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What are "legal" skills vs "non-legal" skills?

Posted by Gene Turner on 21-Apr-2024 18:59:54

I found a few sections in Deloitte's In-house Insights Report, “Trusted navigators in complex and challenging environments”, prepared in response to the September 2022 survey of New Zealand's in-house legal community, fascinating.

They were questions about the skills of the in-house legal profession, and in particular:

  • What legal skills do you consider will be most important for you to be able to perform your role in the next 2 years and
  • What non-legal skills do you consider will be most important for you to be able to perform your role in the next 2 years.

If they are skills that a lawyer needs to perform their role, then aren't they ALL legal skills?

I would say that is the case already.

But I would also suggest that the skills identified as being particularly "legal" skills are also the ones that are most at risk of being automated.

There are already solutions in the market, or coming, powered by AI that will help significantly with issue identification, issue triage, drafting, legal instruction,  and opinion writing. Technology will not fully replace people in these tasks but will significantly assist them. The people who are doing this work in the future won't necessarily need to be lawyers – often, the goal will be to build legal knowledge, analysis and outputs directly into business processes so that business people don't need to come to a lawyer except for the value they will add.

Communication skills, analytical skills, emotional intelligence, project management, leadership, and talent management will be core things that people will want and need - from a lawyer or some other adviser - when deciding if they need extra help and who to get it from. I can foresee legal teams and law firms proactively marketing these as "legal" skills.

I will be talking about this topic at The Law Association's Cradle to Grave Conference. As well as LawHawk being an exhibitor, I'm on a panel: "Evolving yet Enduring – A dance between tradition and transformation". The key theme of the panel is how AI and technology are reshaping legal practices, from research enhancements to client service transformations. This session will balance innovation with tradition, focusing on efficiency, ethical practice, and future trends. I'll be sharing our experiences about how key family law processes – wills, enduring powers of attorney, contracting out and separation agreements – can use technology to gather information from clients and draft documents, but (in my view) the ideal sweet spot is not to minimise lawyer time but perhaps have even more time spent with the client discussing the most important things that matter to the client.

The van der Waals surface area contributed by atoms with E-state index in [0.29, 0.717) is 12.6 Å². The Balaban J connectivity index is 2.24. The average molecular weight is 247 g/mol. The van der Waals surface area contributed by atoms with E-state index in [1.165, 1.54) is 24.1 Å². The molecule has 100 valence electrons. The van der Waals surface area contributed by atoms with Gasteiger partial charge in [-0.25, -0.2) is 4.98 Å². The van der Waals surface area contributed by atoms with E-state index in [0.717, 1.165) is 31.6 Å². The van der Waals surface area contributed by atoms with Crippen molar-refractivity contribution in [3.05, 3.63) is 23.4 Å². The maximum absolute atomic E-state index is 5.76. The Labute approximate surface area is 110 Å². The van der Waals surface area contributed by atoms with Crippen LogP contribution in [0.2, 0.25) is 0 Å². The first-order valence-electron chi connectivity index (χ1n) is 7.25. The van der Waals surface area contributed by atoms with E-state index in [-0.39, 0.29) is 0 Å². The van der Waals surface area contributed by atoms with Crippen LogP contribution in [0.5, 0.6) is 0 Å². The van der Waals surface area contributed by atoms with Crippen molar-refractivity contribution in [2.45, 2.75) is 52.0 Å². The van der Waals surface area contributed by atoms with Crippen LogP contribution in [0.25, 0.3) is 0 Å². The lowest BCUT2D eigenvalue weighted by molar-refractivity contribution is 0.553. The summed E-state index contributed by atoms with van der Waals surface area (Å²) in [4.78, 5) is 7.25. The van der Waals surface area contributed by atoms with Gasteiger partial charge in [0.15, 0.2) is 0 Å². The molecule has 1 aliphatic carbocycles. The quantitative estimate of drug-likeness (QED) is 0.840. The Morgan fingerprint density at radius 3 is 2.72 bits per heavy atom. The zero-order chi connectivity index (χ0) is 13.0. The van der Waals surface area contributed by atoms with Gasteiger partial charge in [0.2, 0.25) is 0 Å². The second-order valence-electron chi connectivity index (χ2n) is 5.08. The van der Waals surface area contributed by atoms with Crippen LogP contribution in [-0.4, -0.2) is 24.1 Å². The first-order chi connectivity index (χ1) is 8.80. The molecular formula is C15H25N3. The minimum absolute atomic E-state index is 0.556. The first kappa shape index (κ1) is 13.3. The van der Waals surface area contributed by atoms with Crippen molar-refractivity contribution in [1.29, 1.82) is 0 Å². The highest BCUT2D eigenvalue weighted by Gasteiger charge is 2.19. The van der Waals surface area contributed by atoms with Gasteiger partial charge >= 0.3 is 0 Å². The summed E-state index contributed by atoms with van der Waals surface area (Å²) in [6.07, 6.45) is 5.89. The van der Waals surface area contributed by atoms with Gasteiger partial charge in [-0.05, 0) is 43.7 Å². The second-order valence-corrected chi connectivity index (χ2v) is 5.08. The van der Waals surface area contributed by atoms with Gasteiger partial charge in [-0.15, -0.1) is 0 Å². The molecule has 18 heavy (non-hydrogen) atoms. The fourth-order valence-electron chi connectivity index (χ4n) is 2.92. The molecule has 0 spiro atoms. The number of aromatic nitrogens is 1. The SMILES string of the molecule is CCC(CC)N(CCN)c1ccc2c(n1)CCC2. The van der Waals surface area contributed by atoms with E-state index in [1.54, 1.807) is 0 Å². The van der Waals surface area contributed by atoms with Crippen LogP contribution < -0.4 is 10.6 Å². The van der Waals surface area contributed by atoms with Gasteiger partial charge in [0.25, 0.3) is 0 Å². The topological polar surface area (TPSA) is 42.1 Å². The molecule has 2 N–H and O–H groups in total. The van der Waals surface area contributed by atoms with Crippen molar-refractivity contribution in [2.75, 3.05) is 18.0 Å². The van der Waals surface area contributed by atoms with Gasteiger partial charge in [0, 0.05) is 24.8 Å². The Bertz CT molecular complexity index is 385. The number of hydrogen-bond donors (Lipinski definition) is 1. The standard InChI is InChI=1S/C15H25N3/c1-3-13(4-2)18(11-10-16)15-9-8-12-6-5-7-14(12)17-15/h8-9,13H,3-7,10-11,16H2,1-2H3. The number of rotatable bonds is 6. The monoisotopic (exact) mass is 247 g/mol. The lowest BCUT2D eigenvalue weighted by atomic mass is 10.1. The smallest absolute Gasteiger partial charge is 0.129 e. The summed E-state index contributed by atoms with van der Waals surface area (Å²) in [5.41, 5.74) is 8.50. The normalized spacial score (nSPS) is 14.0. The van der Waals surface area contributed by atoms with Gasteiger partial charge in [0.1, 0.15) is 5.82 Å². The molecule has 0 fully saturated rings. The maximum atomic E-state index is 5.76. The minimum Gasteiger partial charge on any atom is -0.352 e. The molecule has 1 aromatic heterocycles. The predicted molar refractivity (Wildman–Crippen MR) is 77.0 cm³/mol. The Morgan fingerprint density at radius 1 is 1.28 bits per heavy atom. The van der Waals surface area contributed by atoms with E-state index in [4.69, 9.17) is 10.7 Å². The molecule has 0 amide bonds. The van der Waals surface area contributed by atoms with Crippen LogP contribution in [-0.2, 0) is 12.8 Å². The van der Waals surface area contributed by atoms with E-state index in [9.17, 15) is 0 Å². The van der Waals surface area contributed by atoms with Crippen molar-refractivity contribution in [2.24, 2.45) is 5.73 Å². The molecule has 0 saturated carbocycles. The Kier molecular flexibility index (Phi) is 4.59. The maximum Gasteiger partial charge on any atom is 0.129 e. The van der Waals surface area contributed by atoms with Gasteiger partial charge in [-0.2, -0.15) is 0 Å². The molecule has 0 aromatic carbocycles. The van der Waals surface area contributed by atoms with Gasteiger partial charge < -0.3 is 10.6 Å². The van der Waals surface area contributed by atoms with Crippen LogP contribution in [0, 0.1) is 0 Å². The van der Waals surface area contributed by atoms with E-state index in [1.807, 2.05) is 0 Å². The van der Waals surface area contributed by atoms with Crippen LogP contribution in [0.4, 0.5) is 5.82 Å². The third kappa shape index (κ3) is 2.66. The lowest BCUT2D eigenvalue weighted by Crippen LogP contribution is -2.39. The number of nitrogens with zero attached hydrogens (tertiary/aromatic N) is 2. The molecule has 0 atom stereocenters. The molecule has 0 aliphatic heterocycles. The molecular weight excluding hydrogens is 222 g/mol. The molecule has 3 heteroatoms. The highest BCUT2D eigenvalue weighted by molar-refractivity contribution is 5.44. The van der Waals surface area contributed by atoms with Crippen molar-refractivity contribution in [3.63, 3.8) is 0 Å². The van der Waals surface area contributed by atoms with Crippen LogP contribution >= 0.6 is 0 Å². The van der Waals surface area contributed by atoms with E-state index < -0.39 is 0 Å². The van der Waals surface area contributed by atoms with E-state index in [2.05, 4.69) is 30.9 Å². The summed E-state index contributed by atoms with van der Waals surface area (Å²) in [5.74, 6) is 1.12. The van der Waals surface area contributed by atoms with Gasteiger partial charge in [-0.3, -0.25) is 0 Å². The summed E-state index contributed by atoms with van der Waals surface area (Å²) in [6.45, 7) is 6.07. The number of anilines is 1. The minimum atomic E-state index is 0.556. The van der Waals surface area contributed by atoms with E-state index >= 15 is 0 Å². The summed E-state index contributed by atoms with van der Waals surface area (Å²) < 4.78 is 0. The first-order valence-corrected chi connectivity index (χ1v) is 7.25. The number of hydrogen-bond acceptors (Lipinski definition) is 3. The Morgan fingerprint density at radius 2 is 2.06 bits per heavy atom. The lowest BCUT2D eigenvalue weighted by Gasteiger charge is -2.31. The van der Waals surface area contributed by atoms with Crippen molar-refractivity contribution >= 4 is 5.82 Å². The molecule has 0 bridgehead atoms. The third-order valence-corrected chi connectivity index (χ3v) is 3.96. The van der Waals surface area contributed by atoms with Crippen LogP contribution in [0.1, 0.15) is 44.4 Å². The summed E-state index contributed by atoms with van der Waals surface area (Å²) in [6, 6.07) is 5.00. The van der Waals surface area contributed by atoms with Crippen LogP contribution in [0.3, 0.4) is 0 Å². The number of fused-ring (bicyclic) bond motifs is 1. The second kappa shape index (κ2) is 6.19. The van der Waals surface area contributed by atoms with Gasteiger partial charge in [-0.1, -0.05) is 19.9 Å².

In a time when everyone has access to technology, communication skills and emotional intelligence are the things that will truly differentiate one firm from others.

If you're a family lawyer and will be at Cradle To Grave, and you're interested in these issues, come by for a chat.  Otherwise, you can contact us at any time for a chat here.

Topics: Future of Law, Legal Technology, In-House Legal, Law Firm Management, Legal Automation, Legal Operations, Law Firm Strategy

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